Compton is known as the “mecca of street takeovers,” and city officials and residents are fed up with illegal car shows.
Compton Mayor Emma Sharif and the Los Angeles County Sheriff’s Department announced action.
Residents took to Compton City Hall on Tuesday to express their frustration, anger and heartache over the street takeover, the most recent of which occurred over the weekend. The takeover led to a turbulent night of theft Saturday, according to the Sheriff’s Department.
Sharif condemns takeovers and thefts, which have resulted in thousands of dollars in stolen goods.
“These street takeovers have plagued our community for too long,” said Sharif. “Previously, most of the participants weren’t from our city but came here to participate in these takeovers and other senseless crimes.”
The forum also brought to light the death of Raymond Olivares, 27, in February.
Olivares works as an engineer for the city of Los Angeles and lives on Avalon Street in Compton, according to his sister, Cindi Enamorado, who spoke at the City Council meeting. Olivares was walking with his fiancée when the two were hit by a car down the street on February 19 as it was leaving the scene of a nearby road seizure, according to the Sheriff’s Department.
“There has to be a stop to this. This is organized crime,” Enamorado said through tears.
Enamorado tells of her brother’s gruesome death, about how a car traveling at 100 mph hit him, throwing his body across the street.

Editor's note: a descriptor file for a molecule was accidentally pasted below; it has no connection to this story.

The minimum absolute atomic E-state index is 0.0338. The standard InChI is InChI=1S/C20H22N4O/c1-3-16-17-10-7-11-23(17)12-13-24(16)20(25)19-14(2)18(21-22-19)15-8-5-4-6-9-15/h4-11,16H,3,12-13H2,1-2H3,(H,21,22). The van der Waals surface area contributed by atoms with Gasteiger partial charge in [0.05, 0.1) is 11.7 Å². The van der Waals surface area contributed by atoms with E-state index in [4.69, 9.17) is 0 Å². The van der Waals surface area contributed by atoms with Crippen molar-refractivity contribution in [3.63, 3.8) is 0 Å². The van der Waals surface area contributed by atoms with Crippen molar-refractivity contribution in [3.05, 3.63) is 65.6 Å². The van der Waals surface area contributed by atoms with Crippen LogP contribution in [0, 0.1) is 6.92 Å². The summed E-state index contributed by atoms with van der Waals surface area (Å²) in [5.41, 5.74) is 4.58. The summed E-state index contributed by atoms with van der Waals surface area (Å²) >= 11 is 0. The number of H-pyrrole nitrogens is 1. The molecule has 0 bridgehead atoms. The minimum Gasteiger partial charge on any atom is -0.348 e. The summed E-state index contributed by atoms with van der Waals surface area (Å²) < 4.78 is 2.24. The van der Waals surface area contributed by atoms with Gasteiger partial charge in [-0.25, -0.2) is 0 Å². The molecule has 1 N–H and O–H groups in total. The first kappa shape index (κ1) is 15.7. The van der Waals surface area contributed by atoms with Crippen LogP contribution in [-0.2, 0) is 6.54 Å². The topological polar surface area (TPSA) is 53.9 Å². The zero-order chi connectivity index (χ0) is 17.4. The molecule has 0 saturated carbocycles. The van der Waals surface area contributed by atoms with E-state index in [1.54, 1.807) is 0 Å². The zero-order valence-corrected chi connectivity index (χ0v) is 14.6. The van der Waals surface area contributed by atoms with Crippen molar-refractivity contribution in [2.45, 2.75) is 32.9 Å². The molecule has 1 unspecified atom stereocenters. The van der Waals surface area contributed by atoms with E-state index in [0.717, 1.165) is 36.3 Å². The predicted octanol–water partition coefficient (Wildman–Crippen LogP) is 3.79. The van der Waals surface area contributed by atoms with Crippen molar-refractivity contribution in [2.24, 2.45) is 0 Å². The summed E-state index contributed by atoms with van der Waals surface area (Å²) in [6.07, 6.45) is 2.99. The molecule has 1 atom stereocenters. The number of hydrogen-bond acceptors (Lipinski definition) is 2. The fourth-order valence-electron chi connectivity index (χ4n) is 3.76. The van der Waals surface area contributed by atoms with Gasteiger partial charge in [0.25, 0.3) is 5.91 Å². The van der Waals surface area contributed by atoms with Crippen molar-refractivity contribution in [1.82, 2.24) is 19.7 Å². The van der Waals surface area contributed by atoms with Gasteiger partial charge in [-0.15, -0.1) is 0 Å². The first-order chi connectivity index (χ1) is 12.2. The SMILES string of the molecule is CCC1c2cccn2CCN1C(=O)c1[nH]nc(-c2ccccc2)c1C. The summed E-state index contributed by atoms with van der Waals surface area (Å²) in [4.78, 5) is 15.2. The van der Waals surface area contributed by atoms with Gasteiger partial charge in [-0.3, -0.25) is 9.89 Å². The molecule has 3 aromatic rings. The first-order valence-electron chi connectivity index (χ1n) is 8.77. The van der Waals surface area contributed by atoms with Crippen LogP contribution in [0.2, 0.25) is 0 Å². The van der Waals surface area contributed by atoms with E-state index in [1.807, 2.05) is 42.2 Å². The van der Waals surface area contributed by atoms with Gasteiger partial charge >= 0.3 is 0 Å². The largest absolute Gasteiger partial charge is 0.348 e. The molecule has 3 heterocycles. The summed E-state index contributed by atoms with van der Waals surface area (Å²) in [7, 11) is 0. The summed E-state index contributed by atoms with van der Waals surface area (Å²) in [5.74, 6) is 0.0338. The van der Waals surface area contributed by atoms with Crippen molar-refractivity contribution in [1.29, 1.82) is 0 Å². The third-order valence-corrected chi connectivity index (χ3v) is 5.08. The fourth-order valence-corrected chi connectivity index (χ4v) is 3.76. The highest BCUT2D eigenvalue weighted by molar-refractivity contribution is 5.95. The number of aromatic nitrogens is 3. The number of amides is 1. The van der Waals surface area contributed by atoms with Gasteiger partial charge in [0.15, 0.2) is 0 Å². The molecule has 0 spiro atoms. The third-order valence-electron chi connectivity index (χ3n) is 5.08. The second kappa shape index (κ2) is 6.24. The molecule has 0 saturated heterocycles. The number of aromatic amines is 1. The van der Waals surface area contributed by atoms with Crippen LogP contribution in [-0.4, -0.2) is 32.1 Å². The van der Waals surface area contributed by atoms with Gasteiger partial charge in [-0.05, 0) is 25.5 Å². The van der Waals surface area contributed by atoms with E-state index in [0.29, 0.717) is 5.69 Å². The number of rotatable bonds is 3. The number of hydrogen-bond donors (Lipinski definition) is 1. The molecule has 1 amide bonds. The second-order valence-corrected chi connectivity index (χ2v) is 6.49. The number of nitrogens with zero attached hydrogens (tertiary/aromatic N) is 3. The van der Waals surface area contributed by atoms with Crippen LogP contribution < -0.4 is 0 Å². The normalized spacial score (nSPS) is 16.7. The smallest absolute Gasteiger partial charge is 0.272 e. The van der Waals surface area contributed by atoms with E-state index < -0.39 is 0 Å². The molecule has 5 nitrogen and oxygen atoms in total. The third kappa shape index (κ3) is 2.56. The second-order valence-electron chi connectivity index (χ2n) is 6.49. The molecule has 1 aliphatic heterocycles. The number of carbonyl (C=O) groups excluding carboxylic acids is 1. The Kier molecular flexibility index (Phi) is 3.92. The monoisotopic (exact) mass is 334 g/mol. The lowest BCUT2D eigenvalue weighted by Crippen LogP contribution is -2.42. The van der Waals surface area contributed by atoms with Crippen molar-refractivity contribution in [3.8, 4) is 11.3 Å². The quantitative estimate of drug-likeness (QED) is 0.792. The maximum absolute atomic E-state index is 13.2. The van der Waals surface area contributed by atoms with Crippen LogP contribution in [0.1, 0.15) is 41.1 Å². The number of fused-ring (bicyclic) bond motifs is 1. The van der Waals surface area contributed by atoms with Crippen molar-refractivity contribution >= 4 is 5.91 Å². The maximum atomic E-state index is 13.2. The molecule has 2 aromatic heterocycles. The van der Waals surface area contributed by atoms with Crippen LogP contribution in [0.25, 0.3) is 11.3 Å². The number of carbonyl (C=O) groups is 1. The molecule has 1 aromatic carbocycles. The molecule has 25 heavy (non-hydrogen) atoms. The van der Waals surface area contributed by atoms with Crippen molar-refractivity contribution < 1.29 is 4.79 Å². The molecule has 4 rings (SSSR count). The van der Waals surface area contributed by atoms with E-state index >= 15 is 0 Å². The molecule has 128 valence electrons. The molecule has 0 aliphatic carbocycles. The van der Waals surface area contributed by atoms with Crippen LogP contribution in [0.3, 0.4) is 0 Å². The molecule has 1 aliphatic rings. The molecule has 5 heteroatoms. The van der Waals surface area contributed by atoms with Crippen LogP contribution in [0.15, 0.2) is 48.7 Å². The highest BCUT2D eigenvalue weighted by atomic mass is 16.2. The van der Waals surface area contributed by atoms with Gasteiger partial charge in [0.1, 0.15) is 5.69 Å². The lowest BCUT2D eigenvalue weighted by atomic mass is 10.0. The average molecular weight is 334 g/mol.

“He lost several parts of his body in the crash… was hit by another car,” she said. “People drive by recording him. … They made a joke about my brother’s departure.
Olivares’ death did not stop the street takeover from continuing in Compton. Since January, the Sheriff’s Department said it has responded to 166 takeovers in the city.
Sheriff’s Department Captain Terrence Bell said takeovers took place Saturday night at Long Beach Avenue and Rosecrans Avenue, as well as at Central and Rosecrans Avenues, among “many other places.”
The takeover involved hundreds of people, said Bell, and left the Sheriff’s Department scrambling, said Bell, who called Compton “a mecca of street takeovers.” Last year, the Sheriff’s Department said it responded to 498 separate takeovers.
Bell said Saturday’s illegal takeovers moved from intersection to intersection as deputies tried to clear the street and a convenience store was burglarized and vandalized.
“The looting won’t happen again. We won’t have it again,” Bell said.
Bell said he’s reassigned some delegates to work over the weekend and has received additional resources from across the county to help “fight this problem.”
“You will see enforcement by the end of the week,” he said. “We will not tolerate any more street takeovers.”
Street takeover has skyrocketed in Los Angeles since the start of the COVID-19 pandemic. According to data from the Los Angeles Police Department, in the first six months of 2021, there were 500 takeovers reported. In 2022, the LAPD reported 705 takeovers.